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A 20th Century Fox Retrospective Scrapbook: 1971


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the ultimate year of budget woes. Fox was so much in the hole by now that most of these weren't even developed inside the studio. Still there was a Best Picture winner, and a much praised foreign film.

The year opened with Ingrid Pitt as Countess Dracula.

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Elliott Gould starred in the exceedingly savage dark comedy Little Mo=urders, directed by Alan Arkin

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Vanishing Point, an action road film, quickly became a cult title.

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Making It was the tale of a teenage womanizer.

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B.S. I Love You was a sex comedy.

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The Mephisto Waltz was a demonic horror film with Jacqueline Bisset, Alan Alda, Curd Jurgins, and Barbara Parkins

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Celebration at Big Sur was one of the many rock films Fox was doing at this juncture.

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The Panic in Needle Park was a look at the horrible world of drug addiction. Al Pacino made his first big mark here, and Kitty Winn won at Cannes.

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Escape from the Planet of the Apes continued the simian series.

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Walkabout was one of the most praised films to ever come from Australia.

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The Seven Minutes was the saga of an obscenity lawsuit over a book written by Yvonne De Carlo.

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The Marriage of a Young Stockbroker was another in the line of raunchy comedies, this time with Richard Benjamin.

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The French Connection was the big hit of the year and a strong sterling film. Won Best Picture. Fox wouldn't be down this road again for quite a while.... aside from three Picture winners they distubed overseas only (1981, 1995, 1997), they would not win for one they distributed on home turf until their Searchlight wing scored in 2008.

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Journey to Midnight was actually made for TV but basically lumped into theatres to fill a gap.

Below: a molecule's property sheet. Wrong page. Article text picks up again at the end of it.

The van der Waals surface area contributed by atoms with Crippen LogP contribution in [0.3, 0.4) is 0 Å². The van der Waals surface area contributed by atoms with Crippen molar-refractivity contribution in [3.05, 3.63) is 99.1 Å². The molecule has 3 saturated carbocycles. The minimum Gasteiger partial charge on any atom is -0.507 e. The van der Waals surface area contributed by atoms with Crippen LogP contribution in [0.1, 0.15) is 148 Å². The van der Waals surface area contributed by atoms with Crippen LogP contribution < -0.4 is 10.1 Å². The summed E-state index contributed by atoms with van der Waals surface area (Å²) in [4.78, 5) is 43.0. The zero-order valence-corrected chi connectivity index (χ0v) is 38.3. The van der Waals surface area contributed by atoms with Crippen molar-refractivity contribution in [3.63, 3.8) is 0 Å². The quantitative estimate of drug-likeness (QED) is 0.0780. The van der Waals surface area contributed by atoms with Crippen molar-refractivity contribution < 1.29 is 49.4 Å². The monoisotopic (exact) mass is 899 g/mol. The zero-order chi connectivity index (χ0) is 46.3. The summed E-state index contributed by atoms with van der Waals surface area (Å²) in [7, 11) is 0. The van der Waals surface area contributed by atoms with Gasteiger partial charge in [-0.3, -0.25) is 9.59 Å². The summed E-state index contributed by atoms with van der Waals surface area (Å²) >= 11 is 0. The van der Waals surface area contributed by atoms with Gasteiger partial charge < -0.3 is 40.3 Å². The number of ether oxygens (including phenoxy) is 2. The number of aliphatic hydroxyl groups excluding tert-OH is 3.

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And Renee Taylor shone in Made for Each Other, a comedy of embarrassment that she also co-wrote.

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The French ConnectionWalkaboutThe Panic in Needle Park, and Vanishing Point are at the top for me. Countess Dracula is good late Hammer, with a lot of skin on display, as I recall. Little Murders was unusual but not very good, IMO. Other than the Apes movie (I didn't really care for any of the sequels), I haven't seen the others, and hadn't even heard of most of them until now.

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THE PANIC IN NEEDLE PARK is my favorite from this group. Love those dark movies about drug users, always chock full of drama and misery. BORN TO WIN with George Segal, from the same year, is another great one.

THE FRENCH CONNECTION is good if not overrated. Some of the scenes seem like filler.

THE SEVEN MINUTES is a very progressive film. Yvonne De Carlo plays a woman senator (nobody was playing women politicians in the Nixon era). Her secret book challenges censors. De Carlo was still gorgeous and never really lost her looks.

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A lot of the other ones I haven't seen.

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The French Connection is a great film, no doubt in my mind.

I missed The Mephisto Waltz when it opened. Years later, a TV station was showing late at night, so I ran and bought some snacks, told my landlady that I was dead, so no phone calls, and watched the movie. It was so good I didn't want to miss a single frame. Then, in the last 15 minutes of the movie, when...well, when something big was going to happen there was a blackout all over the city. Aargh! The following day everybody was talking about it and how frustrating it was. I had to wait a few more years before I finally watch it completely.

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Walkabout was definitely an important film, but also definitely not for the squeamish, myself included. Lots of killing and flaying of animals.

Seven Minutes was touted as the legitimate feature debut of Russ Meyer (Faster, Pussycat! Kill! Kill!), but it never got beyond being an unsatisfying hybrid. That being said, I'd love to see it again after all these years. Yes, I'm that shallow.

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